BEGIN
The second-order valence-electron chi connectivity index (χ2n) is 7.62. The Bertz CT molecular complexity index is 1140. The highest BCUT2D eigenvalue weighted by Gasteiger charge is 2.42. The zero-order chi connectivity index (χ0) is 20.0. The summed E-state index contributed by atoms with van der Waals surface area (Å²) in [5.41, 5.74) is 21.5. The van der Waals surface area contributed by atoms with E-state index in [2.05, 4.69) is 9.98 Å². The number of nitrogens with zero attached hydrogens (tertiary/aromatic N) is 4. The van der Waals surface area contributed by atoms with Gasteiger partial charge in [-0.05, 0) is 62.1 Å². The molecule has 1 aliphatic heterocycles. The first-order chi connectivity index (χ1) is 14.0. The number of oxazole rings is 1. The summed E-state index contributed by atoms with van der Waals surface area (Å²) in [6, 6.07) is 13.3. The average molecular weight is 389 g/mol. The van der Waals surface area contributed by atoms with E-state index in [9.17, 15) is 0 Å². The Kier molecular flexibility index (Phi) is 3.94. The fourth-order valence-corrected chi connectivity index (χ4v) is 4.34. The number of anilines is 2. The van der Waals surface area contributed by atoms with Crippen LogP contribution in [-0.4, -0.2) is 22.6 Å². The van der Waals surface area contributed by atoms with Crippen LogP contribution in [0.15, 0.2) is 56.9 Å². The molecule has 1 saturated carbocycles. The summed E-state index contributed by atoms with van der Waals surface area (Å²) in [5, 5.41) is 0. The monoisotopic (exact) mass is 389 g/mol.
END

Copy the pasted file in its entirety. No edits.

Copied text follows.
The second-order valence-electron chi connectivity index (χ2n) is 7.62. The Bertz CT molecular complexity index is 1140. The highest BCUT2D eigenvalue weighted by Gasteiger charge is 2.42. The zero-order chi connectivity index (χ0) is 20.0. The summed E-state index contributed by atoms with van der Waals surface area (Å²) in [5.41, 5.74) is 21.5. The van der Waals surface area contributed by atoms with E-state index in [2.05, 4.69) is 9.98 Å². The number of nitrogens with zero attached hydrogens (tertiary/aromatic N) is 4. The van der Waals surface area contributed by atoms with Gasteiger partial charge in [-0.05, 0) is 62.1 Å². The molecule has 1 aliphatic heterocycles. The first-order chi connectivity index (χ1) is 14.0. The number of oxazole rings is 1. The summed E-state index contributed by atoms with van der Waals surface area (Å²) in [6, 6.07) is 13.3. The average molecular weight is 389 g/mol. The van der Waals surface area contributed by atoms with E-state index in [9.17, 15) is 0 Å². The Kier molecular flexibility index (Phi) is 3.94. The fourth-order valence-corrected chi connectivity index (χ4v) is 4.34. The number of anilines is 2. The van der Waals surface area contributed by atoms with Crippen LogP contribution in [-0.4, -0.2) is 22.6 Å². The van der Waals surface area contributed by atoms with Crippen LogP contribution in [0.15, 0.2) is 56.9 Å². The molecule has 1 saturated carbocycles. The summed E-state index contributed by atoms with van der Waals surface area (Å²) in [5, 5.41) is 0. The monoisotopic (exact) mass is 389 g/mol.